In variants of the invention, the computation of a will be able to be replaced by other methods. For example, in a variant, it will be possible to extract (compute) different parameters (or "features") characterizing the signal in low band, including a "tilt" parameter similar to that computed in the AMR-WB codec, and the factor .alpha. will be estimated as a function of a linear regression from these different parameters by limiting its value between 0 and 1. The linear regression will, for example, be able to be estimated in a supervised manner by estimating the factor .alpha. by exchanging the original high band in a learning base. It will be noted that the way in which a is computed does not limit the nature of the invention.

In a preferred embodiment, the following is taken .beta.= {square root over (1-.alpha..sup.2)} in order to preserve the energy of the extended signal after mixing.

In a variant, the factors .beta. and .alpha. will be able to be adapted to take account of the fact that a noise injected into a given band of the signal is generally perceived as stronger than a harmonic signal with the same energy in the same band. Thus, it will be possible to modify the factors .beta. and .alpha. as follows: .beta..rarw..beta.f(.alpha.) .alpha..rarw..alpha.f(.alpha.) in which f(.alpha.) is a decreasing function of .alpha., for example f(.alpha.)=b-a {square root over (.alpha.)}, b=1.1, a=1.2, f(.alpha.) limited from 0.3 to 1. It must be noted that, after multiplication by f(.alpha.), .alpha..sup.2+.beta..sup.2<1 so that the energy of the signal U.sub.HB2(k)=.beta.U.sub.HB1(k)+.alpha.G.sub.HBNU.sub.HBN(k) is lower than the energy of U.sub.HB1(k) (the energy difference depends on .alpha., the more noise is added, the more the energy is attenuated).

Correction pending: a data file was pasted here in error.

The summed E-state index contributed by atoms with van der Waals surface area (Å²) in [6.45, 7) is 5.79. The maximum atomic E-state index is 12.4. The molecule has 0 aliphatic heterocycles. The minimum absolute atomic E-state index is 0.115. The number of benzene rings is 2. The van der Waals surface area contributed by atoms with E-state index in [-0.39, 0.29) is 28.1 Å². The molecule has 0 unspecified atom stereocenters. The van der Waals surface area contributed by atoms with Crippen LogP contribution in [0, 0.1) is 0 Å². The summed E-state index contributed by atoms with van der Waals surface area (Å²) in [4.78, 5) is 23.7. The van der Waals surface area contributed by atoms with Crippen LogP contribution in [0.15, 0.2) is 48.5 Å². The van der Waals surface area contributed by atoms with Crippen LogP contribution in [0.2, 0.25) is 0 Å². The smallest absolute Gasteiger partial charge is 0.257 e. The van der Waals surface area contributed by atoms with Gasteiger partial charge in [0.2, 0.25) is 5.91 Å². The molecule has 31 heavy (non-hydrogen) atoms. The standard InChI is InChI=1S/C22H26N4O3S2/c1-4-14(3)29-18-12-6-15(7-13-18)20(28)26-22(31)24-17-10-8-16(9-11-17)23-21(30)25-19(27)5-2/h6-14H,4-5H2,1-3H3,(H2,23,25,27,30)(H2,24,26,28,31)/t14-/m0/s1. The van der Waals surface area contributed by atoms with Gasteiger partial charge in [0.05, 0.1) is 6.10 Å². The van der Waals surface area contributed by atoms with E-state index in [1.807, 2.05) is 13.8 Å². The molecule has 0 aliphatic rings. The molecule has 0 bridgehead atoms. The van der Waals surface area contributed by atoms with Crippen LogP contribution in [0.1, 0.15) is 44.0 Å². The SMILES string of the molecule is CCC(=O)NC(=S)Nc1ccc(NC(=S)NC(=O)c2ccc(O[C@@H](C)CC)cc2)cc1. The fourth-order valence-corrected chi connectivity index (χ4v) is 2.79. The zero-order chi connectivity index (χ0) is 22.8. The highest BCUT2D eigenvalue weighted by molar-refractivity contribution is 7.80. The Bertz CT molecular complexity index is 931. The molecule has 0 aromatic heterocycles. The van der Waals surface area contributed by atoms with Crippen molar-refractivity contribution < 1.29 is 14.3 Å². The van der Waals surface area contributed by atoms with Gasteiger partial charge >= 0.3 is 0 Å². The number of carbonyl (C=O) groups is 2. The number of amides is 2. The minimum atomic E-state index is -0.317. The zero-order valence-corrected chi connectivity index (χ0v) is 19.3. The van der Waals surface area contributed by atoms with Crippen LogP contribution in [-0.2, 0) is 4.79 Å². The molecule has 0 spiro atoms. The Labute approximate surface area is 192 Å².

In other variants of the invention, it will be possible to take: .beta.=1-.alpha. which makes it possible to preserve the amplitude level (when the combined signals are of the same sign); however, this variant has the disadvantage of resulting in an overall energy (at the level of U.sub.HB2(k)) which is not monotonous as a function of .alpha..

It should therefore be noted here that the block 703 performs the equivalent of the block 101 of FIG. 1 to normalize the white noise as a function of an excitation which is, by contrast here, in the frequency domain, already extended to the rate of 16 kHz; furthermore, the mixing is limited to the 6000-8000 Hz band.

In a simple variant, it is possible to consider an implementation of the block 703, in which the spectra, U.sub.HB1(k) or G.sub.HBNU.sub.HBN(k), are selected (switched) adaptively, which amounts to allow only the values 0 or 1 for a; this approach amounts to classifying the type of excitation to be generated in the 6000-8000 Hz band.

The block 704 optionally performs a double operation of application of bandpass filter frequency response and of de-emphasis filtering in the frequency domain.

In a variant of the invention, the de-emphasis filtering will be able to be performed in the time domain, after the block 705, even before the block 700; however, in this case, the bandpass filtering performed in the block 704 may leave certain low-frequency components of very low levels which are amplified by de-emphasis, which can modify, in a slightly perceptible manner, the decoded low band. For this reason, it is preferred here to perform the de-emphasis in the frequency domain. In the preferred embodiment, the coefficients of index k=0, . . . , 199 are set to zero, so the de-emphasis is limited to the higher coefficients.